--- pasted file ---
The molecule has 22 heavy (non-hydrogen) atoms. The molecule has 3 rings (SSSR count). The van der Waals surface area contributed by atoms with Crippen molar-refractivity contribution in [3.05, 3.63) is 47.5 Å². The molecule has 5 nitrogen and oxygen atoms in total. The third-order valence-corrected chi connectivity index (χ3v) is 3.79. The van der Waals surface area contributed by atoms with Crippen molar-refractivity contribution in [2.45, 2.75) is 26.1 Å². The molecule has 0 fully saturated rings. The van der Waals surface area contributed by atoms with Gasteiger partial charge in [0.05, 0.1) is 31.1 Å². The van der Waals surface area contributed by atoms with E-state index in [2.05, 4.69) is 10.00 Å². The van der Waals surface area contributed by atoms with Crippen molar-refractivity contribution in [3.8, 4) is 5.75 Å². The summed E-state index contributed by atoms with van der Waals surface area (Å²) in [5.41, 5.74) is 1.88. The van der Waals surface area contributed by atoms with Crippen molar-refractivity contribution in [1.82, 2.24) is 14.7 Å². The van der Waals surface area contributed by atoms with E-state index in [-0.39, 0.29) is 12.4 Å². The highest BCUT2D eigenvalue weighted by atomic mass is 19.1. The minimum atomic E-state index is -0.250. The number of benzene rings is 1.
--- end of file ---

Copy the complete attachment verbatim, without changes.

The molecule has 22 heavy (non-hydrogen) atoms. The molecule has 3 rings (SSSR count). The van der Waals surface area contributed by atoms with Crippen molar-refractivity contribution in [3.05, 3.63) is 47.5 Å². The molecule has 5 nitrogen and oxygen atoms in total. The third-order valence-corrected chi connectivity index (χ3v) is 3.79. The van der Waals surface area contributed by atoms with Crippen molar-refractivity contribution in [2.45, 2.75) is 26.1 Å². The molecule has 0 fully saturated rings. The van der Waals surface area contributed by atoms with Gasteiger partial charge in [0.05, 0.1) is 31.1 Å². The van der Waals surface area contributed by atoms with E-state index in [2.05, 4.69) is 10.00 Å². The van der Waals surface area contributed by atoms with Crippen molar-refractivity contribution in [3.8, 4) is 5.75 Å². The summed E-state index contributed by atoms with van der Waals surface area (Å²) in [5.41, 5.74) is 1.88. The van der Waals surface area contributed by atoms with Crippen molar-refractivity contribution in [1.82, 2.24) is 14.7 Å². The van der Waals surface area contributed by atoms with E-state index in [-0.39, 0.29) is 12.4 Å². The highest BCUT2D eigenvalue weighted by atomic mass is 19.1. The minimum atomic E-state index is -0.250. The number of benzene rings is 1.